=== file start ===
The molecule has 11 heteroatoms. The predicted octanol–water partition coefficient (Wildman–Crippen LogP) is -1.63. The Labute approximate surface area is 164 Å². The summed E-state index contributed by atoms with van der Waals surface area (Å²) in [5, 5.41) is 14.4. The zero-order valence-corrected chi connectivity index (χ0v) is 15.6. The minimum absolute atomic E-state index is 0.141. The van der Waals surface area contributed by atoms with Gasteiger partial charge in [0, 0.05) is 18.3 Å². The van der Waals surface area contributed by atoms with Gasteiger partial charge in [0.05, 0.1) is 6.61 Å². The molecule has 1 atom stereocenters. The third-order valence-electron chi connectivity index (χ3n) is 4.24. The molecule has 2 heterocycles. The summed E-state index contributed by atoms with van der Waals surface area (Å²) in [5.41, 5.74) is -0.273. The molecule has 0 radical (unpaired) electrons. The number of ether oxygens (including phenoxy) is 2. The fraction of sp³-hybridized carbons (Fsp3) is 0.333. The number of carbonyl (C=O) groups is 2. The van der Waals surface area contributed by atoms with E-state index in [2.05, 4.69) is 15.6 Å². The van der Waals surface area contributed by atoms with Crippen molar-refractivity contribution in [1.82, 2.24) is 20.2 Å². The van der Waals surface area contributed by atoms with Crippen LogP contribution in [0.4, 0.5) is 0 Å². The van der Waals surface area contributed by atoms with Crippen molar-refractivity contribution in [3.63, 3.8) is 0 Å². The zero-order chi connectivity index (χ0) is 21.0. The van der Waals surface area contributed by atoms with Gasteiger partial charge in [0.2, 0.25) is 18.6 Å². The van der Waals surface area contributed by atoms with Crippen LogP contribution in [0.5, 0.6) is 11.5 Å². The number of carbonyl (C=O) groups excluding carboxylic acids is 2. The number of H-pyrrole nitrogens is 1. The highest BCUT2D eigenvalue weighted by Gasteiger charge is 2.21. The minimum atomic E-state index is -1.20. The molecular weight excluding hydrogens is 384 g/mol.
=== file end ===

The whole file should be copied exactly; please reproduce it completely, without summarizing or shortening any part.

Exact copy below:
The molecule has 11 heteroatoms. The predicted octanol–water partition coefficient (Wildman–Crippen LogP) is -1.63. The Labute approximate surface area is 164 Å². The summed E-state index contributed by atoms with van der Waals surface area (Å²) in [5, 5.41) is 14.4. The zero-order valence-corrected chi connectivity index (χ0v) is 15.6. The minimum absolute atomic E-state index is 0.141. The van der Waals surface area contributed by atoms with Gasteiger partial charge in [0, 0.05) is 18.3 Å². The van der Waals surface area contributed by atoms with Gasteiger partial charge in [0.05, 0.1) is 6.61 Å². The molecule has 1 atom stereocenters. The third-order valence-electron chi connectivity index (χ3n) is 4.24. The molecule has 2 heterocycles. The summed E-state index contributed by atoms with van der Waals surface area (Å²) in [5.41, 5.74) is -0.273. The molecule has 0 radical (unpaired) electrons. The number of ether oxygens (including phenoxy) is 2. The fraction of sp³-hybridized carbons (Fsp3) is 0.333. The number of carbonyl (C=O) groups is 2. The van der Waals surface area contributed by atoms with E-state index in [2.05, 4.69) is 15.6 Å². The van der Waals surface area contributed by atoms with Crippen molar-refractivity contribution in [1.82, 2.24) is 20.2 Å². The van der Waals surface area contributed by atoms with Crippen LogP contribution in [0.4, 0.5) is 0 Å². The van der Waals surface area contributed by atoms with Crippen molar-refractivity contribution in [3.63, 3.8) is 0 Å². The zero-order chi connectivity index (χ0) is 21.0. The van der Waals surface area contributed by atoms with Gasteiger partial charge in [0.2, 0.25) is 18.6 Å². The van der Waals surface area contributed by atoms with Crippen LogP contribution in [0.5, 0.6) is 11.5 Å². The number of carbonyl (C=O) groups excluding carboxylic acids is 2. The number of H-pyrrole nitrogens is 1. The highest BCUT2D eigenvalue weighted by Gasteiger charge is 2.21. The minimum atomic E-state index is -1.20. The molecular weight excluding hydrogens is 384 g/mol.